Growing Onions

Ontario has great growing conditions for a variety of produce. From fruit trees to carrots, our summer growing season offers us a farmers market selection for you to grow.  Potatoes and onions are one of the easiest to grow, and are often over-looked. We have an amazing selection of potatoes and onions for you to plant now!

How to Grow Potatoes

A culinary staple, potatoes are half-hardy in our region. This means you need to plant them in early spring every year and harvest them later in the season, as they will not survive our winters.  While they need a sunny location, their root systems need protection throughout our summer season.

  1. Purchase quality seed potatoes; we have the following varieties ( Yukon Gold, Banana Fingerling, Russian Blue, Red Pontiac, Norland, Nicola, Kennebc, Caribe, and Bintje ). When planting, make sure the potato has at least 2 eyes. You can plant in our area in April-early May depending on frost. You can cut-up the seed potatoes into smaller sections, if your seed potato has many eyes. If you choose to do this, make sure you let the potato sit out for 1-2 days once you cut it before planting, this forms a hard layer that can help protect it from rot.
  2. Choose an area that receives lots of natural sunlight, and has sandy-loose soil. Potatoes are best grown in rows. Dig a trench, about 4 inches deep, and place potatoes about 12″ apart, eye side up.
  3. Water as they grow, as they require consistent moisture.
  4. HILL; Hilling your potatoes as they grow is the key to a bountiful harvest. Every-time the plant grows 6-8 inches in leaves, you want to mound around the plant with either straw, mulch or loose soil until only 2-4″ of the leaves show above the ground. Do this every-time the plant grows 6-8 inches until it begins to blossom.
  5. Harvest: When the plant begins to wither and die, usually about August, is when it is time to harvest. Brush off any soil from the potatoes, and store in a cool-dry place. Make sure you do not wash your potatoes until the day you want to cook with them.


You can grow 3-4 potato plants in a 30 gallon garbage can! This is great when you have limited space. Start by drilling drainage holes into the bottom of you can, and choose a nice loose soil. It would be best to mix potting soil, we recommend our urban garden which is rich in nutrients, with some coarse sand to create a loose soil. Place your can in a sunny location, at least 6 hours.  Put about 6″ of soil into your can and place about 3-4 sections of potatoes, each section needs at least 2 eyes. Let them dry for a day, and place them cut side down. Add 3-4″ of soil and water well. Just like hilling, you need to place more soil as the plant grows. For every 6-8″ that the plant grows, you need to add about 3-4″ of your soil. Continue to do this until you reach the top of the container or until the plant begins to bloom. When the plants are ready to harvest, simply turn and dump your garbage can!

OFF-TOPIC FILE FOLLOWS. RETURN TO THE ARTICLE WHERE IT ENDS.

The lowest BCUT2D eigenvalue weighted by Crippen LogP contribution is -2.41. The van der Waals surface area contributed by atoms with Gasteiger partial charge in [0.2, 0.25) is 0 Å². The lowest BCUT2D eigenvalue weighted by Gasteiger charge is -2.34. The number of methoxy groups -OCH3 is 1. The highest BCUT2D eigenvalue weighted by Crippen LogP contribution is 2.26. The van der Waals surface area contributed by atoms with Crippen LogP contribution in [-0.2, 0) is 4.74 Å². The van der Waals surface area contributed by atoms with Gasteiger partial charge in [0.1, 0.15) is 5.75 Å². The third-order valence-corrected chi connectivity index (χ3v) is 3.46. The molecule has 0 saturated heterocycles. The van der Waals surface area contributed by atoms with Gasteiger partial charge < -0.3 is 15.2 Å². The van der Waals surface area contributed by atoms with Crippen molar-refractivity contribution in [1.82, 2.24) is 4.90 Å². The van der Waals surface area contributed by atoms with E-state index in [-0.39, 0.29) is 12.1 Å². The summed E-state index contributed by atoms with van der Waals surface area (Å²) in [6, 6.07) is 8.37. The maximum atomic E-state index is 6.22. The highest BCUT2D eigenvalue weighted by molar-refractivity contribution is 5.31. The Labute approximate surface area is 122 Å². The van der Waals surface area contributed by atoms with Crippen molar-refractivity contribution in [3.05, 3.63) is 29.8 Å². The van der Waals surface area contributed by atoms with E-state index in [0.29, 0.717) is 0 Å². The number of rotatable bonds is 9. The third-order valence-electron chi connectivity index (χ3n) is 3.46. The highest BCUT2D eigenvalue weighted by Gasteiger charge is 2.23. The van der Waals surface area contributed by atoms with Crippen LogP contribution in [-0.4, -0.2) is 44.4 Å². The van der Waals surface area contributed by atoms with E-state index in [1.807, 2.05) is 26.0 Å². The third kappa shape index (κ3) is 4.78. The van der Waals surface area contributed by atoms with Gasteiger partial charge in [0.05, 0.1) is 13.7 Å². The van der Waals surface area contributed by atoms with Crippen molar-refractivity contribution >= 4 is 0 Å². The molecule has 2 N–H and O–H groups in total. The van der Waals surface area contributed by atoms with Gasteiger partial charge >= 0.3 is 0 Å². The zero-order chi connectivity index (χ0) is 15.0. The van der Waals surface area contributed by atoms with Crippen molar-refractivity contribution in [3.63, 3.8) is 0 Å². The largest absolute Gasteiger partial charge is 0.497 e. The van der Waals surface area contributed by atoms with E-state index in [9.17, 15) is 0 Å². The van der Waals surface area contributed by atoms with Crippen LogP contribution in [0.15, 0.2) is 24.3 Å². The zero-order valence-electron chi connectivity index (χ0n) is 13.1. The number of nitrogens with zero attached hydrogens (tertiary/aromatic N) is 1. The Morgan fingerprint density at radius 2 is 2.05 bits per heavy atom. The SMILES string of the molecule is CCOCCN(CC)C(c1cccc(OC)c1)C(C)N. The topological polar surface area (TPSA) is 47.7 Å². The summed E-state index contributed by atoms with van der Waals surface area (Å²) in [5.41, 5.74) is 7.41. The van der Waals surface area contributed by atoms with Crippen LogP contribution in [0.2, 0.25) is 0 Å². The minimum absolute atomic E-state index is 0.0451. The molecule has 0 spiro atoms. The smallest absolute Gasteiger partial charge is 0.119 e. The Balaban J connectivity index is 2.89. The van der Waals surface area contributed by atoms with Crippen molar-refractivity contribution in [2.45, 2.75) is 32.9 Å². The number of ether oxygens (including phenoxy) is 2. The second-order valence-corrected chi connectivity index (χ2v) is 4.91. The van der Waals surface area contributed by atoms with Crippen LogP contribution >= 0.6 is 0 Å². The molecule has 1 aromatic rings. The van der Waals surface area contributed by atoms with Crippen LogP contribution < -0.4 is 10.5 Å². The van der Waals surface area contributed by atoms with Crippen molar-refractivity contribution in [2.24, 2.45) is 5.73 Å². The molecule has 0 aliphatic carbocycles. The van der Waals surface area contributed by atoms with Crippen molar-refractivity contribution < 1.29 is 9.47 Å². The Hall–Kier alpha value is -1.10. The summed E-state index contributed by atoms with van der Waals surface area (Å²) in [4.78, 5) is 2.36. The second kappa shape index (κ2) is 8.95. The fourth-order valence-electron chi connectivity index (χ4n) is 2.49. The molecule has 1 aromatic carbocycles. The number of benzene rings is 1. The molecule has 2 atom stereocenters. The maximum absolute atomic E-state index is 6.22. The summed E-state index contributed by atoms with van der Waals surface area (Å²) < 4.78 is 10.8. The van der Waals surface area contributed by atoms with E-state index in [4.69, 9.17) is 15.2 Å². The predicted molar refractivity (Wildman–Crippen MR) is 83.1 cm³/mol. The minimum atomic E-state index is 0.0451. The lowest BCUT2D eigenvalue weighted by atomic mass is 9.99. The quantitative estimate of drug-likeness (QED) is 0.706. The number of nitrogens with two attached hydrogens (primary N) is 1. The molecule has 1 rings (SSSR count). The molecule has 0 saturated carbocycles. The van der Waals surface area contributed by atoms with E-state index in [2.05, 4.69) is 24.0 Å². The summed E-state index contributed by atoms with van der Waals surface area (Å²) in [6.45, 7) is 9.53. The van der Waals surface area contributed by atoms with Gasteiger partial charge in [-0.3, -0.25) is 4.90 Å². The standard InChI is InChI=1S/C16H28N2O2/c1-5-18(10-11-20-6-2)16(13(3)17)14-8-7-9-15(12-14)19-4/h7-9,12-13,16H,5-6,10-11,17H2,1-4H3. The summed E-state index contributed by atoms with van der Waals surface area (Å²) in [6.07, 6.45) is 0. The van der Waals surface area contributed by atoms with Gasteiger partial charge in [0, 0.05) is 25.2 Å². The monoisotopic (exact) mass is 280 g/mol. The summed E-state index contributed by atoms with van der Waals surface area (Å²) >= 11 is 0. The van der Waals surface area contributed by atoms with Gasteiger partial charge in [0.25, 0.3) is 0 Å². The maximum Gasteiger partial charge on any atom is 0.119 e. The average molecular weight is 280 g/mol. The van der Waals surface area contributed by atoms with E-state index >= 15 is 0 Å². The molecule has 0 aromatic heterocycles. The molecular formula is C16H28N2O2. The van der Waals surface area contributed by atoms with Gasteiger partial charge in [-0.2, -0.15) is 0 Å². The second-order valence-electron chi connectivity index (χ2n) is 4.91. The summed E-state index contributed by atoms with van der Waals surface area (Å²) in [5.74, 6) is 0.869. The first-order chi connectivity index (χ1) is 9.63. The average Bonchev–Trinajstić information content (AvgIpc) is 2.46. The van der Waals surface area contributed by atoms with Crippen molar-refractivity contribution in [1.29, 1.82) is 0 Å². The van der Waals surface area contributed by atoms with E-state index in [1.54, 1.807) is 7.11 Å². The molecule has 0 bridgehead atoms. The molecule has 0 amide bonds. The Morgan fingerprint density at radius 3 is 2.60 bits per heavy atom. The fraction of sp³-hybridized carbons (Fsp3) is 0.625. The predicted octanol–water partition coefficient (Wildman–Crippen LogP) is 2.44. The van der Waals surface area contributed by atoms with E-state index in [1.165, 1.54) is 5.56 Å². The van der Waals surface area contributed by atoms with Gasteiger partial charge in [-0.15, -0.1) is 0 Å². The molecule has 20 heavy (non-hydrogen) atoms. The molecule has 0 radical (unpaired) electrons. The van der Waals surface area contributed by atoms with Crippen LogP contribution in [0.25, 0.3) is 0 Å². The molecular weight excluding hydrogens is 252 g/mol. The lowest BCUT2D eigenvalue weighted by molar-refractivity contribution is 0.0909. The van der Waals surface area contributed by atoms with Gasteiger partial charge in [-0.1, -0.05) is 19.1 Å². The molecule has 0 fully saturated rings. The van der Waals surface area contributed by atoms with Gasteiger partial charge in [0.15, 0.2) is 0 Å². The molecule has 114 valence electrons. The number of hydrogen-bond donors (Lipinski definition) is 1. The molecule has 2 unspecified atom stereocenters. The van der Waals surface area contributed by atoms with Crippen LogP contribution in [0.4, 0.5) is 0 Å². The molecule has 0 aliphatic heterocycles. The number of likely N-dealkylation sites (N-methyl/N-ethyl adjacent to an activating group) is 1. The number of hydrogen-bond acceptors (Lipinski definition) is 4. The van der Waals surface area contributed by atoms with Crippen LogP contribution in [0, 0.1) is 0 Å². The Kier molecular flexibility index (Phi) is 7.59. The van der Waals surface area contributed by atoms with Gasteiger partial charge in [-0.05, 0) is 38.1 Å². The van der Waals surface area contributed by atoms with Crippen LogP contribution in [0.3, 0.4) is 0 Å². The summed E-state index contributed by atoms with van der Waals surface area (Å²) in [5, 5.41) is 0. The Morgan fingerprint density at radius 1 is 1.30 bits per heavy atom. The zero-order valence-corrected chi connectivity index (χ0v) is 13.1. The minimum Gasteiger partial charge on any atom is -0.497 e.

How to Grow Onions

  1. Onions grow best in raised beds or rows at least 4 inches high, in a sunny location. The soil needs to be loose, and either had manure put in it the season before, or fresh compost before planting. Onions are heavy feeders, and will produce large bulbs if given a good soil.
  2. Onions can be planted as soon as you can get into the ground in early spring, they are cold tolerant. Purchase good quality onion sets, seeds can be hard to grow and hard to transplant. We carry the following varieties (multiplier, red, white, spanish, yellow, and french shallots).  Plant the onion so it is only 1 inch deep, with 4 to 5 inches between each plant. Plant in rows 12 to 18 inches apart.
  3. Fertilize every 2 weeks with a fertilizer high in nitrogen, stop fertilizing when the onions start to push soil away, this is known as the bulbing process. Bulbs will eventually emerge from the soil.
  4. Onions do not require a lot of moisture, they only need about one inch every week. Make sure during our summer droughts, that you do water, as onions going through a drought will look normal but not grow as well. If you want sweeter onions, water a bit more frequently.
  5. Cut or pull up any onions that send-up flowers, this is known as bolting.
  6. Harvest: Mature onion tops will start to wilt and yellow. When this happens you can bend the tops down to speed the ripening process. Loosen the soil around the onion to speed up the drying process. Be careful when doing this, as onions can bruise easily, and bruised onions can be begin to rot. After a few days, turn them up in the soil futher and allow them to cure. When the tops go completely brown, pull the onions outs. You still need to further dry them, for several weeks, before you store them in a cool dry place. Store in braids, our break off the stem.  Do not store with potatoes.


Potatoes and onions store very well, and you can use them through-out the winter. Imagine having your own potatoes and onions for thanksgiving, and other holidays!